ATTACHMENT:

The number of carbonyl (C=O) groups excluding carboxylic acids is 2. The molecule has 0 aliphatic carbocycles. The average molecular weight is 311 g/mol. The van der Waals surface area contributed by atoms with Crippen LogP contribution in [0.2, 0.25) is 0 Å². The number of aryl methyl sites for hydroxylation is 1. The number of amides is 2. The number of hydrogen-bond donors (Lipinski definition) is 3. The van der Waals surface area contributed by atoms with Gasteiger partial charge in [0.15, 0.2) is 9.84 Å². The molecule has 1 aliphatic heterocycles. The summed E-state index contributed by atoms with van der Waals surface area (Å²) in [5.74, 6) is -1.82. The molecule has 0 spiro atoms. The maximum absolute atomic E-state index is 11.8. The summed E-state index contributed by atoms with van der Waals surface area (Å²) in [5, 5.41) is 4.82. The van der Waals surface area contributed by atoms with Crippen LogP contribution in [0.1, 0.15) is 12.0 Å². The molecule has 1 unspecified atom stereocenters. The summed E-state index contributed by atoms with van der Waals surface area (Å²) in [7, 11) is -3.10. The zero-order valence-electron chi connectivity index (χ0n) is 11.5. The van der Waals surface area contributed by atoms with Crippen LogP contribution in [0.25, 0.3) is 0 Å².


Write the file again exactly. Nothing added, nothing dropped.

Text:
The number of carbonyl (C=O) groups excluding carboxylic acids is 2. The molecule has 0 aliphatic carbocycles. The average molecular weight is 311 g/mol. The van der Waals surface area contributed by atoms with Crippen LogP contribution in [0.2, 0.25) is 0 Å². The number of aryl methyl sites for hydroxylation is 1. The number of amides is 2. The number of hydrogen-bond donors (Lipinski definition) is 3. The van der Waals surface area contributed by atoms with Gasteiger partial charge in [0.15, 0.2) is 9.84 Å². The molecule has 1 aliphatic heterocycles. The summed E-state index contributed by atoms with van der Waals surface area (Å²) in [5.74, 6) is -1.82. The molecule has 0 spiro atoms. The maximum absolute atomic E-state index is 11.8. The summed E-state index contributed by atoms with van der Waals surface area (Å²) in [5, 5.41) is 4.82. The van der Waals surface area contributed by atoms with Crippen LogP contribution in [0.1, 0.15) is 12.0 Å². The molecule has 1 unspecified atom stereocenters. The summed E-state index contributed by atoms with van der Waals surface area (Å²) in [7, 11) is -3.10. The zero-order valence-electron chi connectivity index (χ0n) is 11.5. The van der Waals surface area contributed by atoms with Crippen LogP contribution in [0.25, 0.3) is 0 Å².